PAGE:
(The website is currently closed, though for how long is unknown).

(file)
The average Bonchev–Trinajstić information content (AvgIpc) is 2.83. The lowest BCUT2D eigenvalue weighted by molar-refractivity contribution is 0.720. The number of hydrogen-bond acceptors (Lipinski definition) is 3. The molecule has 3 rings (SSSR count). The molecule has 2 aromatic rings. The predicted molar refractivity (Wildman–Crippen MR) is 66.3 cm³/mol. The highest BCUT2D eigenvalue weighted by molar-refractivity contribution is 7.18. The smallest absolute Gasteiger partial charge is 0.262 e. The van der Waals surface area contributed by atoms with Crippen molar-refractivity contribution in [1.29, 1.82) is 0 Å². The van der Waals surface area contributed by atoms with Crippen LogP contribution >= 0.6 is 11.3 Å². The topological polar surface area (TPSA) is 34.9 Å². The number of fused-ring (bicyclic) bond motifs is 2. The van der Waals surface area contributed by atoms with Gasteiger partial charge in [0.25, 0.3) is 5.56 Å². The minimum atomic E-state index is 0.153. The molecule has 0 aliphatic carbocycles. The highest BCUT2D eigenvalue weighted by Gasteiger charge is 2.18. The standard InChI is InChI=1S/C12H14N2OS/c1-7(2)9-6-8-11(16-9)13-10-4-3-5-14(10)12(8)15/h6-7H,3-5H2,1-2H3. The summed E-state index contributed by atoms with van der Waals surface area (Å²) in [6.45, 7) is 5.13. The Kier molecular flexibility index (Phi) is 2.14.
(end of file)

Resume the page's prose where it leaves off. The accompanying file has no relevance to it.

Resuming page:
There’s another interesting thing about the individual codes. A special security program has been set up so that only one person can claim the card online. So anyone who tries to cheat by claiming they have a card you already registered can’t do it. This is VERY important because the Characters come with one additional twist. There are different versions of the same character card. By this we mean that there’s a version of Maxxor that has his Courage rating at 100, while another might list it at 90. That 10-point difference could be the difference between whether your Maxxor survives a battle or not, and obviously, the higher the score, the better. As one can imagine, the more powerful the monster, the rarer it is. "If I have two loves in my life, it’s for technology and trading cards," says Gannon. "As for the first, I used my knowledge of technology to make this game. What I’m really pleased about is that I’ve also been a collector since I was a little kid. You can’t imagine how good it feels to be able to put these two together and do Chaotic, and I think we’ve really taken trading cards to the next level."